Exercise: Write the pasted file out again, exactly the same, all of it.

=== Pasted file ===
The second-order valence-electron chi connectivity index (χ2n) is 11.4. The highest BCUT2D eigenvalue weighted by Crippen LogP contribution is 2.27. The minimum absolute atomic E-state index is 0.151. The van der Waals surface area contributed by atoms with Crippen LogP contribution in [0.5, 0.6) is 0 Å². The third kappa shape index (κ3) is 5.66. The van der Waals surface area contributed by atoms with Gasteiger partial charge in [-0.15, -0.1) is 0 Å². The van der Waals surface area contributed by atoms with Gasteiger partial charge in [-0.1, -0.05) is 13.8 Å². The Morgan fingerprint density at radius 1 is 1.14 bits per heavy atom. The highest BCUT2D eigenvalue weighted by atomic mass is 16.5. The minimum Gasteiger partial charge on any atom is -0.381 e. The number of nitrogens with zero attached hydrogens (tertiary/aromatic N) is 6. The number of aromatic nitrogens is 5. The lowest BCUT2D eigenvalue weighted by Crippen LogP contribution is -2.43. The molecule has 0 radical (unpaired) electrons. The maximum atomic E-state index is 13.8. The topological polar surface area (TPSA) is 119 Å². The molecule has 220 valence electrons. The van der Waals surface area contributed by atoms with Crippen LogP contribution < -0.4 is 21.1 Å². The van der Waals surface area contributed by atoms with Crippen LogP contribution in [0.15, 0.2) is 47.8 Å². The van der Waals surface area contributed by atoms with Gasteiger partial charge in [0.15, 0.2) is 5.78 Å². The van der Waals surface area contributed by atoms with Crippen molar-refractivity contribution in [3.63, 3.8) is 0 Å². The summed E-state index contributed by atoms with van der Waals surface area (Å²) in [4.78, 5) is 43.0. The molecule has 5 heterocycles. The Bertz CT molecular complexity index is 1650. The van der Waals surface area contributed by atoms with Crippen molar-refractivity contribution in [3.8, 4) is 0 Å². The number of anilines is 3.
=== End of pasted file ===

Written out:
The second-order valence-electron chi connectivity index (χ2n) is 11.4. The highest BCUT2D eigenvalue weighted by Crippen LogP contribution is 2.27. The minimum absolute atomic E-state index is 0.151. The van der Waals surface area contributed by atoms with Crippen LogP contribution in [0.5, 0.6) is 0 Å². The third kappa shape index (κ3) is 5.66. The van der Waals surface area contributed by atoms with Gasteiger partial charge in [-0.15, -0.1) is 0 Å². The van der Waals surface area contributed by atoms with Gasteiger partial charge in [-0.1, -0.05) is 13.8 Å². The Morgan fingerprint density at radius 1 is 1.14 bits per heavy atom. The highest BCUT2D eigenvalue weighted by atomic mass is 16.5. The minimum Gasteiger partial charge on any atom is -0.381 e. The number of nitrogens with zero attached hydrogens (tertiary/aromatic N) is 6. The number of aromatic nitrogens is 5. The lowest BCUT2D eigenvalue weighted by Crippen LogP contribution is -2.43. The molecule has 0 radical (unpaired) electrons. The maximum atomic E-state index is 13.8. The topological polar surface area (TPSA) is 119 Å². The molecule has 220 valence electrons. The van der Waals surface area contributed by atoms with Crippen LogP contribution < -0.4 is 21.1 Å². The van der Waals surface area contributed by atoms with Crippen LogP contribution in [0.15, 0.2) is 47.8 Å². The van der Waals surface area contributed by atoms with Gasteiger partial charge in [0.15, 0.2) is 5.78 Å². The van der Waals surface area contributed by atoms with Crippen molar-refractivity contribution in [3.63, 3.8) is 0 Å². The summed E-state index contributed by atoms with van der Waals surface area (Å²) in [4.78, 5) is 43.0. The molecule has 5 heterocycles. The Bertz CT molecular complexity index is 1650. The van der Waals surface area contributed by atoms with Crippen molar-refractivity contribution in [3.8, 4) is 0 Å². The number of anilines is 3.